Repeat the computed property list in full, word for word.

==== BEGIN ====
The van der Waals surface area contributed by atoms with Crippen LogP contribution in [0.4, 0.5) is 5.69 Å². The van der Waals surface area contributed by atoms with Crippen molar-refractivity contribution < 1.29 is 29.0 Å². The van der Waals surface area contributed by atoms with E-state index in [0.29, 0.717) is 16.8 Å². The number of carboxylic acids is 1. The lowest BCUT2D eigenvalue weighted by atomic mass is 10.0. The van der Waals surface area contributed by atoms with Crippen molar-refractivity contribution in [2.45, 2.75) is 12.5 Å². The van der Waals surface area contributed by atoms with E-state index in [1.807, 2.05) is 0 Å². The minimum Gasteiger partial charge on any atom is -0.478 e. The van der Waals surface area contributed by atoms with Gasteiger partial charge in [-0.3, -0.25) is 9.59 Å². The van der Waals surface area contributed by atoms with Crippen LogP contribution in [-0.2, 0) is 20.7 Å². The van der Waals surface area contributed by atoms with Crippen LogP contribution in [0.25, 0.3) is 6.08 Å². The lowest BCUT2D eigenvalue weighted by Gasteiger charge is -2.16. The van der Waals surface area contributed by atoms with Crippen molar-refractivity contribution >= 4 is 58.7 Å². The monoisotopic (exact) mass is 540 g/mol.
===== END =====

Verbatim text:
The van der Waals surface area contributed by atoms with Crippen LogP contribution in [0.4, 0.5) is 5.69 Å². The van der Waals surface area contributed by atoms with Crippen molar-refractivity contribution < 1.29 is 29.0 Å². The van der Waals surface area contributed by atoms with E-state index in [0.29, 0.717) is 16.8 Å². The number of carboxylic acids is 1. The lowest BCUT2D eigenvalue weighted by atomic mass is 10.0. The van der Waals surface area contributed by atoms with Crippen molar-refractivity contribution in [2.45, 2.75) is 12.5 Å². The van der Waals surface area contributed by atoms with E-state index in [1.807, 2.05) is 0 Å². The minimum Gasteiger partial charge on any atom is -0.478 e. The van der Waals surface area contributed by atoms with Gasteiger partial charge in [-0.3, -0.25) is 9.59 Å². The van der Waals surface area contributed by atoms with Crippen LogP contribution in [-0.2, 0) is 20.7 Å². The van der Waals surface area contributed by atoms with Crippen LogP contribution in [0.25, 0.3) is 6.08 Å². The lowest BCUT2D eigenvalue weighted by Gasteiger charge is -2.16. The van der Waals surface area contributed by atoms with Crippen molar-refractivity contribution >= 4 is 58.7 Å². The monoisotopic (exact) mass is 540 g/mol.